Scalia, 79, and Ginsburg, 82, frequently dine and vacation together. Every Dec. 31, they ring in the new year together. Their relationship has even inspired an opera, set to debut this summer.

This article was published last summer.

My condolences to Justice Scalia's family, and to his very close friend, Justice Ruth Bader-Ginsburg

Posted by Algernon Moncrieff | Sat Feb 13, 2016, 06:54 PM (0 replies)

The struggles of Joe Kapp: A football family copes with game's painful aftermath

LINK to The struggles of Joe Kapp: A football family copes with game's painful aftermath

LOS GATOS -- Joe Kapp was walking up the street to a local hardware store recently to buy chicken feed. But by the time he had gone two blocks, the former Cal and Minnesota Vikings quarterback couldn't remember what he needed.

He asked for dog food instead.

Kapp, 77, who led the Vikings against the Kansas City Chiefs in Super Bowl IV in 1970, just can't remember anymore. The effects of Alzheimer's disease are holding his mind captive.

The man known for taking a licking on the field shared his condition with this news organization as word about the brain disease of star quarterbacks Ken Stabler and Earl Morrall surfaced before Super Bowl 50 on Sunday at Levi's Stadium.

Posted by Algernon Moncrieff | Mon Feb 8, 2016, 05:38 PM (4 replies)

The New Wingnut False Equivalency: LaVoy Finicum = Michael Brown

Link to "Hands Up, Don’t Execute"

Darren Wilson. On the other hand, LaVoy Finicum was an unsympathetic figure (a right-wing, gun-owning good ‘ol boy), and a potential threat, so he was fair game to be gunned down in the snow.

For the right, LaVoy Finicum was a sympathetic figure (a God-fearing family man), so he had Fourth and Fifth Amendment rights which were violated by the FBI. On the other hand, Michael Brown was an unsympathetic figure (a young, black “thug”), and a potential threat, so he was fair game to be gunned down in the street.

Both are blinded by their respective bigotries to the truth that rights are inherent to the individual, and are not based on group identity or cultural affinity.

Nobody should be gunned down in the road like a rabid dog, regardless of whether the individual is a pillar of his community or a hardened criminal, a philanthropic saint or an incorrigible misanthrope. Every individual has an inalienable right to life: a right not to be killed unless that individual is presenting an imminent threat to the life of someone else.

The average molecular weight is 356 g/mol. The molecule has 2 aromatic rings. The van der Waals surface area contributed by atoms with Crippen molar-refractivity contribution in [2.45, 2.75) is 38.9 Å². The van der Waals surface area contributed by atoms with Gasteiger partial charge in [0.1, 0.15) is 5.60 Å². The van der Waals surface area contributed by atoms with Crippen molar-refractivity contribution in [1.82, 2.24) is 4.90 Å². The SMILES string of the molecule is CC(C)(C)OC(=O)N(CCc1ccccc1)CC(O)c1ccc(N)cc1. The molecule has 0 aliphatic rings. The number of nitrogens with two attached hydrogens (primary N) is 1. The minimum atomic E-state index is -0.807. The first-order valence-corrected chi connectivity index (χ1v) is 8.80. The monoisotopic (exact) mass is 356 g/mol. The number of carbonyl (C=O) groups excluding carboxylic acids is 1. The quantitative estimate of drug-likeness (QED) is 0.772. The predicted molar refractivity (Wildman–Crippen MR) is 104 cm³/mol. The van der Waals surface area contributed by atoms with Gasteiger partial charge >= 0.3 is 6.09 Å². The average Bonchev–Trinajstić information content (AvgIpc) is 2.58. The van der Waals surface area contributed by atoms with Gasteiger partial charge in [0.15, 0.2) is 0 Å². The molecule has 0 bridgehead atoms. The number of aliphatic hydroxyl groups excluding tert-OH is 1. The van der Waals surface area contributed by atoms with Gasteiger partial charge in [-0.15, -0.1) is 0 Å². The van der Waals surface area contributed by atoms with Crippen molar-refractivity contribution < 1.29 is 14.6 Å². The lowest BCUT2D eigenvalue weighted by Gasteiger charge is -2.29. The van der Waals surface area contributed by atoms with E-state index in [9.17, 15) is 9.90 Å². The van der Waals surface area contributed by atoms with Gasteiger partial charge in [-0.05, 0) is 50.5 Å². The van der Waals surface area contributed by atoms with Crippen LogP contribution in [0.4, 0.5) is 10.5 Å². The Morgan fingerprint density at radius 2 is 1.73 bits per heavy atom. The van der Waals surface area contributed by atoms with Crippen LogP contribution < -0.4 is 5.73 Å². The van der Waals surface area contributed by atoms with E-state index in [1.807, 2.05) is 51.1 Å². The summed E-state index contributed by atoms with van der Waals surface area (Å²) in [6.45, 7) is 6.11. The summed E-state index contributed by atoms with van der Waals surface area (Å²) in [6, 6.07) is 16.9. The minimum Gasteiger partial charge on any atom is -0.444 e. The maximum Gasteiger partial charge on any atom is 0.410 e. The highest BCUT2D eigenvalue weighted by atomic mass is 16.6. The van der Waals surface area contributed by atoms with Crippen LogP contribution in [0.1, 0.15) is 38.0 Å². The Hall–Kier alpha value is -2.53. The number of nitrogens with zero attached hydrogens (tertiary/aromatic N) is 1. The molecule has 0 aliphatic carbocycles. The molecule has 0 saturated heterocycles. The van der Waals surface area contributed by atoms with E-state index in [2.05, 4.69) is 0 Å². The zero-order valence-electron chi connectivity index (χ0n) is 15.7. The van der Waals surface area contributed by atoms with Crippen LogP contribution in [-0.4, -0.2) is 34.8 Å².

Posted by Algernon Moncrieff | Mon Feb 8, 2016, 01:00 AM (5 replies)

How long do you think that Jeb! hangs on?

Rand, Rick, and Huck are all gone...when does Jeb! fold, barring an unexpectedly strong showing?
Posted by Algernon Moncrieff | Thu Feb 4, 2016, 02:47 AM (41 replies)

HRC Group: Like it or Not, Hillary Clinton is Being More Honest with Voters Than Bernie Sanders

LINK to full article at Forward Progressives

Now I know what some of you are going to say: The wave of support he’ll bring to the polls in November would hand Congress back over to Democrats so he could get this passed.

No, it won’t.

First, there’s almost zero chance Democrats reclaim a majority in the House of Representatives this November, though there is a distinct possibility that they can retake the majority in the Senate. But even if, by some miracle, Democrats took back the House and gained a majority in the Senate – they would still need 60 seats in the Senate to prevent Republicans from being able to filibuster legislation. That’s even more unlikely than Democrats winning back a majority in the House.

But even beyond all of that, there’s another reality many Sanders supporters seem to ignore. That is, there are quite a few congressional Democrats from somewhat conservative areas of this country supported by left of center voters who would oppose some of the policies on which Sanders is running. So it’s not just that Sanders would need Democrats to take back both the House and Senate, he would need overwhelming majorities in both houses to stand any chance of his proposals getting through the legislative process.
Posted by Algernon Moncrieff | Tue Feb 2, 2016, 11:27 PM (14 replies)